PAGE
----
The hope, of course, is that consumer health applications drive positive behaviors that are in service to healthy lifestyles. But product design, interpretation of data and solution recommendations collide with human bias and decision-making, sometimes with unintended consequences (or worse, the intentional trumping of profit over people). Technology innovators and solution designers have critical responsibility and should be accountable to certain regulations.

Theranos is a glaring example of the many risks that come to reality when tech founders have selfish motivations and lack of oversight. The once-hyped finger-prick technology that claimed to diagnose a massive panel of diseases with a very small blood sample had an alarming fall from grace when coverups surfaced that the tech was simply not feasible or scalable. This was after countless cases of harmful patient impact – one woman was given a false miscarriage diagnosis after a Theranos blood test. (She later testified against Theranos CEO Elizabeth Holmes.)

While data validity problems in high-stakes healthcare scenarios are an obvious non-starter, other more subtle aspects of tech solutions can have profound implications on human behavior. Assuming accurate and robust data inputs, the way that data is visualized, when and how often it is presented to the end user, and what end user behaviors the solution either requires or recommends all play into ultimate outcomes. Some health tech companies are taking innovative approaches that consider these behavioral aspects:

The behavioral design difference

Fitbit, one of the first mainstream fitness trackers, ultimately achieved the positive outcome of getting users up and moving. The initial focus of Fitbit’s step-counting devices were centered around the somewhat arbitrary 10,000 step goal. Early versions of Fitbit didn’t even count steps all that accurately. In this low-risk case, it didn’t matter. The goal gave users a simple barometer for whether they were getting enough physical activity in their day, and the wearable provided enough concrete and social awareness to encourage more walking.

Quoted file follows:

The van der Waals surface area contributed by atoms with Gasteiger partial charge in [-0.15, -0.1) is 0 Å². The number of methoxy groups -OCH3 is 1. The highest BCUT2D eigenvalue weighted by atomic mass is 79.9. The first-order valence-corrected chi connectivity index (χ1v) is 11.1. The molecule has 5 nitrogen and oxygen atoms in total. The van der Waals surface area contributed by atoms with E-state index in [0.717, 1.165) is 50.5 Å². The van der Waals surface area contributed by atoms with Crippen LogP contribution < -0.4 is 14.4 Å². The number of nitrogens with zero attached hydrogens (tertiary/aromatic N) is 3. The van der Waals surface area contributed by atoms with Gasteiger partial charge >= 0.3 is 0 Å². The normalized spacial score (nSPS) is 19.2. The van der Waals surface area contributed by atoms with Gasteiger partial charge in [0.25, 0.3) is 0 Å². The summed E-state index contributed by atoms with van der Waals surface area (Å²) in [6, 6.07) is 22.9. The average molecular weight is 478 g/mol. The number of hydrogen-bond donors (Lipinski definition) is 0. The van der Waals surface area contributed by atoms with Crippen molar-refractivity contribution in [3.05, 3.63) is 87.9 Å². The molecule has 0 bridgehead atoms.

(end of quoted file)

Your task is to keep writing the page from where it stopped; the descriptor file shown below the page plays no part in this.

Weight has long been regarded by the general public as a priority health metric to pay attention to, and is often falsely substituted for an overall indicator of health. Shapa has taken the approach that we should, quite literally, not care about the number on the scale, but instead simply understand if we are in a healthy weight range for our individual bodies (protecting against negative psychological impacts of over-focusing on the pounds). They have created a numberless scale that instead employs a 5-color system to signal that users are within their unique, healthy weight range. They are now pursuing clinical trials to support early detection of eating disorders.

FDA-cleared Natural Cycles became the first birth control app in 2018, tracking users’ fertility via body temperature – a huge advancement for women seeking non-hormonal options. They are now working on eliminating friction to a necessary behavior in their system – the software-only solution relies on users consistently taking their temperature for accuracy. In 2022, they announced partnership with Oura Ring, a wearable that continuously monitors body temperature through 1,440 data points daily, removing the behavioral barrier to reliability.